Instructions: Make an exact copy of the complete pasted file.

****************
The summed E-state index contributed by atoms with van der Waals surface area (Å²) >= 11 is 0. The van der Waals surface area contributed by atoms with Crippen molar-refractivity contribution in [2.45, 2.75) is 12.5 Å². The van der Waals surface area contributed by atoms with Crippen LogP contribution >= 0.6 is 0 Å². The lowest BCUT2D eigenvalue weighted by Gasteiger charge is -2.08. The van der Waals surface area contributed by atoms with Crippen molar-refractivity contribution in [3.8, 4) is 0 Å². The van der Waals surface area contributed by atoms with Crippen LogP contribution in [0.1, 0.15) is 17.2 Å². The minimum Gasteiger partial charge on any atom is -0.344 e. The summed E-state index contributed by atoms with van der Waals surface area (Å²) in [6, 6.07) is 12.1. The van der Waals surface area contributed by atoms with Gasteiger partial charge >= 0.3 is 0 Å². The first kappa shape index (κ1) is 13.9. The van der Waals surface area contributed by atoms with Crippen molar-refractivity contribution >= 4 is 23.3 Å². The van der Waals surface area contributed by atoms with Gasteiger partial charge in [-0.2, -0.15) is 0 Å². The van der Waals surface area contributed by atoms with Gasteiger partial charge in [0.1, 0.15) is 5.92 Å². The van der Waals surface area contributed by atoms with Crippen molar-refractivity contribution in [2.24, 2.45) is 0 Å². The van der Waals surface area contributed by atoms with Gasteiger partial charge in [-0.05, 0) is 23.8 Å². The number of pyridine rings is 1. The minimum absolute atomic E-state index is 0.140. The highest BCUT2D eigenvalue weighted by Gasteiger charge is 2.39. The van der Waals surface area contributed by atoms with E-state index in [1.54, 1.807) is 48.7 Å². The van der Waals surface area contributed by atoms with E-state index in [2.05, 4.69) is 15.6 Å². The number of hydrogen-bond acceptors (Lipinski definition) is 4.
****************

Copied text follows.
The summed E-state index contributed by atoms with van der Waals surface area (Å²) >= 11 is 0. The van der Waals surface area contributed by atoms with Crippen molar-refractivity contribution in [2.45, 2.75) is 12.5 Å². The van der Waals surface area contributed by atoms with Crippen LogP contribution >= 0.6 is 0 Å². The lowest BCUT2D eigenvalue weighted by Gasteiger charge is -2.08. The van der Waals surface area contributed by atoms with Crippen molar-refractivity contribution in [3.8, 4) is 0 Å². The van der Waals surface area contributed by atoms with Crippen LogP contribution in [0.1, 0.15) is 17.2 Å². The minimum Gasteiger partial charge on any atom is -0.344 e. The summed E-state index contributed by atoms with van der Waals surface area (Å²) in [6, 6.07) is 12.1. The van der Waals surface area contributed by atoms with Gasteiger partial charge >= 0.3 is 0 Å². The first kappa shape index (κ1) is 13.9. The van der Waals surface area contributed by atoms with Crippen molar-refractivity contribution >= 4 is 23.3 Å². The van der Waals surface area contributed by atoms with Gasteiger partial charge in [-0.2, -0.15) is 0 Å². The van der Waals surface area contributed by atoms with Gasteiger partial charge in [0.1, 0.15) is 5.92 Å². The van der Waals surface area contributed by atoms with Crippen molar-refractivity contribution in [2.24, 2.45) is 0 Å². The van der Waals surface area contributed by atoms with Gasteiger partial charge in [-0.05, 0) is 23.8 Å². The number of pyridine rings is 1. The minimum absolute atomic E-state index is 0.140. The highest BCUT2D eigenvalue weighted by Gasteiger charge is 2.39. The van der Waals surface area contributed by atoms with E-state index in [1.54, 1.807) is 48.7 Å². The van der Waals surface area contributed by atoms with E-state index in [2.05, 4.69) is 15.6 Å². The number of hydrogen-bond acceptors (Lipinski definition) is 4.